I love sitting without stirrups. I do a lot of this... it makes me feel really secure and "plugged in." But I'm always looking for an excuse to do more! :D

As far as gripping with the knee... I'm trying not to develop the habit. But I used to ride hunters and I could ride (small) courses without stirrups. I'd like to get back to being that fit. When I start to really pinch with my knee, I go back to sitting and let them drop down, but I really have yet to find a way to be really open in the hips while posting without.

For those of you that don't post without because it's counterproductive, how else do you really solidify your leg strength/position? I'd love some other exercises!! I'm more worried about leg than core, the ability to hold myself above the horse in the air without dropping back and while in 2 point @ canter. I find I can balance ok up there for a while, and I don't lose everything when a stirrup goes, but I've also been reading those Practical Horseman articles about using the winter to get yourself fit and it seems that POST WITHOUT STIRRUPS comes from every corner as the sine qua non of riding fitness!

subk
Dec. 9, 2009, 11:12 AM
For those of you that don't post without because it's counterproductive, how else do you really solidify your leg strength/position? I'd love some other exercises!!
Go do a six minute trot set in 2-point! Actually it's doubtful most people can hold the 2-point without balancing with their hands on the neck for six minutes. I much prefer doing that to no stirrup work--mostly because it doesn't ever punish the horse. The balancing with your upper body in 2-point is great core work. And sinking you weight into you feet is great work to help you keep your leg still, strong and underneath you.

Wonders12
Dec. 9, 2009, 11:31 AM
Visiting from Hunter land... we have to do no stirrups work during every single lesson. I'm a firm believer of it, but it must be done right. Like a couple people said, allow the horse to post for you, don't try to make it a big movement. All you really need to do is enough for someone watching to tell what diagonal you're on. No reason to try launching yourself around. Think about making your leg long and soft. Trying not to have your calf on him has made your grip with your knee. He could be moving off of that tension as well. A leg (even lower leg) is ok, as long as it's soft and consistent.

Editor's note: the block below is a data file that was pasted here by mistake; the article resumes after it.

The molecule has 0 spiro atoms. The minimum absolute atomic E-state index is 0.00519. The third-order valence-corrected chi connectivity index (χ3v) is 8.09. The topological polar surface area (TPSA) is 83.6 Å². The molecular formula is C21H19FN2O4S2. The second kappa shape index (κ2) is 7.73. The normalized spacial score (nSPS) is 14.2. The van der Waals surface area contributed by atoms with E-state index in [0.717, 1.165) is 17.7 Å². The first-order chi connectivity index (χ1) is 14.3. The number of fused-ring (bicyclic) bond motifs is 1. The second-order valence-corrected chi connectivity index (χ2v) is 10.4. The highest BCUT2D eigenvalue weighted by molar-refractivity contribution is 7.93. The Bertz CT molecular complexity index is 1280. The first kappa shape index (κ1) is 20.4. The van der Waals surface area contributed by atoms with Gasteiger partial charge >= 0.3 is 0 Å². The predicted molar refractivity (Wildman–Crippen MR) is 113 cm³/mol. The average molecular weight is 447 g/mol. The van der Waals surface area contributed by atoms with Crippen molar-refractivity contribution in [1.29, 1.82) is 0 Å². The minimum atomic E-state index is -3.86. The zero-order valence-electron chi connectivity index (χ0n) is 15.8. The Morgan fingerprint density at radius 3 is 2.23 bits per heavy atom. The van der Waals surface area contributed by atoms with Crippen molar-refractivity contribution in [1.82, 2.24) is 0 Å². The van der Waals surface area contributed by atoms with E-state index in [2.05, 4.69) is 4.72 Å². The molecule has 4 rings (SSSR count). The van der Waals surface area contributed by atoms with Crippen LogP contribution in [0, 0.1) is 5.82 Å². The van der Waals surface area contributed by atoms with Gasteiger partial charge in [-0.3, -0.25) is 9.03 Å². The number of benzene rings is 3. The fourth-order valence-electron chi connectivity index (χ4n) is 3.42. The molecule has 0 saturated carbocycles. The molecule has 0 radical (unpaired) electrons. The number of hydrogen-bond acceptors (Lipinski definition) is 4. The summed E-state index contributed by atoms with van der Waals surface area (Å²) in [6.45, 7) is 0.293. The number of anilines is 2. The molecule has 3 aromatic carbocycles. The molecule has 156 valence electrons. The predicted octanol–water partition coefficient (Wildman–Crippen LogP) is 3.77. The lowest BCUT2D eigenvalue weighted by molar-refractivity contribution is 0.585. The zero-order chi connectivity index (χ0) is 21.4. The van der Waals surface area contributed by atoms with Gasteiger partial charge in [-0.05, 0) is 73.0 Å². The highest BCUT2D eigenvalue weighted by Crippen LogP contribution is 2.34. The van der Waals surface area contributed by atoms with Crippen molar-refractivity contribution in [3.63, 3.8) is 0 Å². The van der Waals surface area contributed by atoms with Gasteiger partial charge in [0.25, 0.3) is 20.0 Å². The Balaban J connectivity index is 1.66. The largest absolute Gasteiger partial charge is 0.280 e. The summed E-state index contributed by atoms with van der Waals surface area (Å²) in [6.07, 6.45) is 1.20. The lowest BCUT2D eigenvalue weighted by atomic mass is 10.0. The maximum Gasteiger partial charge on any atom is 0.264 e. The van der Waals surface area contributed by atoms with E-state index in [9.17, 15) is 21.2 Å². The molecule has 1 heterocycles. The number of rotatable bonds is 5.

Also, once you can do that, try 2 up 2 down at the trot. Up, up, down, up, up, down. Do it with stirrups until your figure it out, then without stirrups. It's GREAT for your leg because you can't brace. It works on your half seat a more correct way. Most people working on a half seat just do what a previous poster said and pinch like hell to survive it. This helps eliminate that.

And... while I don't agree with making a habit of it, I don't see a problem with "hike them up and grip with your life" for your test. Just be aware of it and don't practice that way.

Festivity
Dec. 9, 2009, 01:14 PM
Another option, though not for the faint of heart, is to work on posting bareback. It is a lot harder to grab with your knees and not come off bareback. The horse also lets you know a lot faster when you are pinching. Same thing also works for 2-point, if you can do it bareback then without stirrups in a saddle is no big deal. Just watch the withers, if you post too high you will catch them and it won't be pretty.

Interesting about being told to hike up your knees and hang on for the C3. When I passed mine, admittedly that was a while ago, they were death on us grabbing with our knees. I distinctly remember earning x number of laps of posting without stirrups for pinching with my knees over fences in the rating prep.

LuckyStar
Dec. 9, 2009, 01:27 PM
Possibly take the stirrups off the saddle all together. Normally, they are quick and easy to take on and off. This makes the exercise more comfortable for both you and the horse. If you want to ride part of the time with the stirrups and part without, just bring them along.

If the horse is speeding up you may also be starting to tilting forward/ changing your balance. It can be helpful to sit a few strides, get reorganized, and begin posting again.

evans36
Dec. 9, 2009, 05:00 PM
Another option, though not for the faint of heart, is to work on posting bareback.

OOO Good Idea! I hadn't thought about this... the horse I just sold had the meanest sharkfin wither. Obviously I had pretty much given up riding bareback. Also, warmer for the winter! I'll be trying it out this weekend :)

Festivity
Dec. 9, 2009, 05:18 PM
OOO Good Idea! I hadn't thought about this... the horse I just sold had the meanest sharkfin wither. Obviously I had pretty much given up riding bareback. Also, warmer for the winter! I'll be trying it out this weekend :)

Glad to help. :) Let us know how it goes.

yellowbritches
Dec. 9, 2009, 08:14 PM
I am another who feels posting without stirrups is counter productive. I can and do post without them, but I usually post without them if I feel my horse needs a break (so I might be posting sans stirrups while letting him stretch) or if I need a break.

If you're trying to build strength, balance, and stability, do 2 point. If you want to work on your seat, sit the trot and do dressage canter sans stirrups. :yes:

Duramax
Dec. 9, 2009, 09:08 PM